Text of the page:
Glen Helen Raceway owner loses family in Montana plane crash

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Bud_feldkamp.jpgBud Feldkamp lost several members of his family on Friday when a small plane crashed near Butte Montana, killing all 14 passengers. Feldkamp, who owns the plane, was driving with his wife and one of his daughters to meet the plane’s occupants for a ski trip at the time.
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“We were at the entrance to the Yellowstone Club when I got a cell
phone call” said Feldkamp. “[My nephew] saw it on CNN. He said, ‘Nobody
survived.’ And we knew it was our plane.”

Feldkamp had just come from Malcolm Smith’s CPSIA protest the day before, where he purchased a child’s ATV. He described the Montana trip as, “a vacation with all the grandkids.”

There’s some speculation that the plane crashed because it was
overloaded — the Pilatus PC-12 can carry up to 10 people or 3,000lbs,
but had 14 occupants — although it’s odd that such a problem would only
manifest itself at the end of a flight, when a plane is at its lightest
after consuming the majority of its fuel.

A spokesman for the Aircraft Owners and Pilots Association said, “For
an accident to take place at the end of a flight, in general, would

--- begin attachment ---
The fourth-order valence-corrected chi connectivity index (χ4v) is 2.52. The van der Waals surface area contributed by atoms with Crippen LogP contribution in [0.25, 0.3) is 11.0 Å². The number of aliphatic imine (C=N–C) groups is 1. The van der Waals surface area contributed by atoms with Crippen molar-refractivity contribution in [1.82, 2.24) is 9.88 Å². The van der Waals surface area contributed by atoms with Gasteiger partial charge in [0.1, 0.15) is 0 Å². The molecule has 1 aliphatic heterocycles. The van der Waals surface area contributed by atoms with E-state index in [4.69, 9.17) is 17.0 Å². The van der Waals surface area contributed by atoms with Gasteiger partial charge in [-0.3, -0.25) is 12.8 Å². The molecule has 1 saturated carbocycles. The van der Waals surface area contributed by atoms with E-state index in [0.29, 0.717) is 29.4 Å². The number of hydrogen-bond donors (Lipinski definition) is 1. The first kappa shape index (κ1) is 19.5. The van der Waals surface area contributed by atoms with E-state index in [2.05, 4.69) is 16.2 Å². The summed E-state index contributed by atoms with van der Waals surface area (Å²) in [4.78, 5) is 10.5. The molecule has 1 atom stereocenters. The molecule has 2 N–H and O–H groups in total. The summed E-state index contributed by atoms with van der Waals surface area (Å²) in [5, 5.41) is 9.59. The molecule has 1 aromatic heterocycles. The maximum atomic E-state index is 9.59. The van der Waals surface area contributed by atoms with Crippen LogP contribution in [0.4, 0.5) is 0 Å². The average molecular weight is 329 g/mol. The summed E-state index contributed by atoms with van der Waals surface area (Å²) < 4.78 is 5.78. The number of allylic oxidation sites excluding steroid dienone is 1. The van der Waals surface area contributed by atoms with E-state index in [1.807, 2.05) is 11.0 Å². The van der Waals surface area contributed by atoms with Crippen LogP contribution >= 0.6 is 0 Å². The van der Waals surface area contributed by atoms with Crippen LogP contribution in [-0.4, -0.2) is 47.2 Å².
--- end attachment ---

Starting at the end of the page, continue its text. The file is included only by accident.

seem to be indicative that the plane was not over gross and the weight
and center of gravity were within tolerances.”

via Mercury News and The Christain Science Monitor

Thanks for the tip, Steve.

  • jimbo

    Nightmare.

  • thomashenny

    Did you also see that footage from Japan?

  • David

    Likely, the crash will be the result of icing.

    The observers said the plane suddenly dropped the nose 90 degrees — that’s what often happens when the wing stalls. One news article reported that the plane was in potential icing conditions for the last 3500 feet of descent. When the plane drops its flaps, as had happened just before the crash, the lift over the wing increases dramatically. Lift is the result of pressure differential: low pressure on the top of the wing, high pressure under. The ideal gas law is PV = nRT, so as the pressure drops, the temperature drops. If it was possible icing before the flaps were extended, it may have been serious icing after the flaps were dropped. To make matters worse, the wing is a high lift section with high aspect ratio. This is great for efficiency, but enables the rapid buildup of a ridge of ice on the top of the wing that much more likely.